Welcome to Yahoo Lifestyle, Pride Edition, commemorating June — Pride Month — with a collection of stories celebrating the resilience of LGBTQ people, from celebs, including Adam Rippon and Karamo Brown, trans women finding their inner power through a unique beauty clinic, and queer youth finding vital support from their gay elders after aging out of the foster system. And so, as they shout in the streets: “We’re here, we’re queer — get used to it!”
My first Gay Pride, in New York City, just happened to coincide with the event’s 25-year anniversary. It was 1994, and the entire city exploded in wild jubilation during that last weekend in June.
Still, as I marched with my posse past the famed Stonewall Inn on Christopher Street in the West Village that Sunday — the site of the “gay liberation” kickoff of 1969 due to an uprising-turned-six-day-melee that became known as the Stonewall riots — I had just the slightest inkling of how its existence was inextricably linked to mine. From that day forward, as I got more enmeshed in the community, I quickly and hungrily learned — not only facts about the riots (more on that, below) and the beautiful reverberations, still being felt today, but also about something more nuanced: the resilient spirit that runs through the heart of LGBTQ culture.
Although my understanding grew (and keeps on growing) through personal experience, here’s what those new to the scene need to know about Pride…
How it all began
June 27, 1969, was not the first time in history that LGBTQ folks stood up for themselves (the gay-rights Mattachine Society, for example, was established in 1950). But it’s when the Stonewall riots — or uprising — began, lasting for nearly a full week and securing a place in history as the start of the modern gay rights movement. The flame was sparked by a police raid of the bar — just one of many that occurred regularly, as cops were cracking down on gay bars for operating without a state liquor license, which the bars did because the state wouldn’t provide licenses to places that catered to an LGBTQ crowd. That night’s raid, though, was the final straw for the nearly 200 patrons, and after 13 arrests — and, goes the story, a handcuffed lesbian (widely believed to be late West Village icon Stormé DeLarverie) being hit in the head with a billy club and then yelling for action — a gathering crowd rose up and resisted.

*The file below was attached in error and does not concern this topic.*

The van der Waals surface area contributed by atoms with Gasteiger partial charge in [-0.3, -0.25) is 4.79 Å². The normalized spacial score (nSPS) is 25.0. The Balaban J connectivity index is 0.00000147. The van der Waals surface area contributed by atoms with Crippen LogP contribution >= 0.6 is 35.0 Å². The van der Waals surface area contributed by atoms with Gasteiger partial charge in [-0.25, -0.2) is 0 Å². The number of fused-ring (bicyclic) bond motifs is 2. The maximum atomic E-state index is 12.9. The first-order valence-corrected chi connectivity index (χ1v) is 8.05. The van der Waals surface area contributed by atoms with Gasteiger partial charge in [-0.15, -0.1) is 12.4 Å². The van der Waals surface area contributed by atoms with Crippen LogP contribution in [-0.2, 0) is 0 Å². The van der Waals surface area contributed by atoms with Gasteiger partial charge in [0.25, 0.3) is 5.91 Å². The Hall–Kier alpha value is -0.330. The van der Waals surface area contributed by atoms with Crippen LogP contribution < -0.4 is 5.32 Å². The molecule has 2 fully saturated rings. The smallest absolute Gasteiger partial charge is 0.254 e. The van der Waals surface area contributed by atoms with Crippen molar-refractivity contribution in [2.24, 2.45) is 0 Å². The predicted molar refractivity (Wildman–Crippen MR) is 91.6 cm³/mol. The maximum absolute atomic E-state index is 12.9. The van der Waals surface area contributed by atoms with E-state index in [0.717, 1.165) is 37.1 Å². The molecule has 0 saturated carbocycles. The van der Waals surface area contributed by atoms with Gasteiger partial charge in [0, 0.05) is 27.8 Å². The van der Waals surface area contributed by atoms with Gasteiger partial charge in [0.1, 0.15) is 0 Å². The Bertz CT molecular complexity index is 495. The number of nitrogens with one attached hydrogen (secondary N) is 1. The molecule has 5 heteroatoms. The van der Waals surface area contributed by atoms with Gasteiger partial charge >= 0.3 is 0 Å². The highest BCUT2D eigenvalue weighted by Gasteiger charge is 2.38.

According to a recent Atlantic story, “The conflict over the next six days played out as a very gay variant of a classic New York street rebellion. It would see: fire hoses turned on people in the street, thrown barricades, gay cheerleaders chanting bawdy variants of New York City schoolgirl songs, Rockette-style kick lines in front of the police, the throwing of a firebomb into the bar, a police officer throwing his gun at the mob, cries of ‘occupy — take over, take over,’ ‘Fag power,’ ‘Liberate the bar!’, and ‘We’re the pink panthers!’, smashed windows, uprooted parking meters, thrown pennies, frightened policemen, angry policemen, arrested mafiosi, thrown cobblestones, thrown bottles, the singing of ‘We Shall Overcome’ in high camp fashion, and a drag queen hitting a police officer on the head with her purse.”
An account written at the time by gay journalist Dick Leitsch, according to David Carter’s Stonewall: The Riots That Sparked the Gay Revolution, noted the cultural importance of the bar to many displaced LGBTQ young adults at the time. “The Stonewall became ‘home’ to these kids. When it was raided, they fought for it. That, and the fact that they had nothing to lose other than the most tolerant and broadminded gay place in town, explains why the Stonewall riots were begun, led and spearheaded by ‘queens.’”
The anger of the swelling crowd soon gave way to an empowering rally, which was commemorated a year later with march and another rally — and every year since, with other anniversary events popping up in cities and towns across the country, mostly in June. (See a full list of Pride events in the U.S. and around the world here and here.)
Although the Stonewall itself remained closed until 1990 and struggled for years, it was renovated in 2007 and is now comprised of two buildings, becoming the first LGBTQ site in the country to be listed on the National Register of Historic Places, in 1999, and being named a National Historic Landmark in 2000. Then, in 2016, President Barack Obama declared the bar and its surrounding area (Christopher Street Park) the Stonewall National Monument, creating the first National Park Service segment dedicated to the gay rights movement.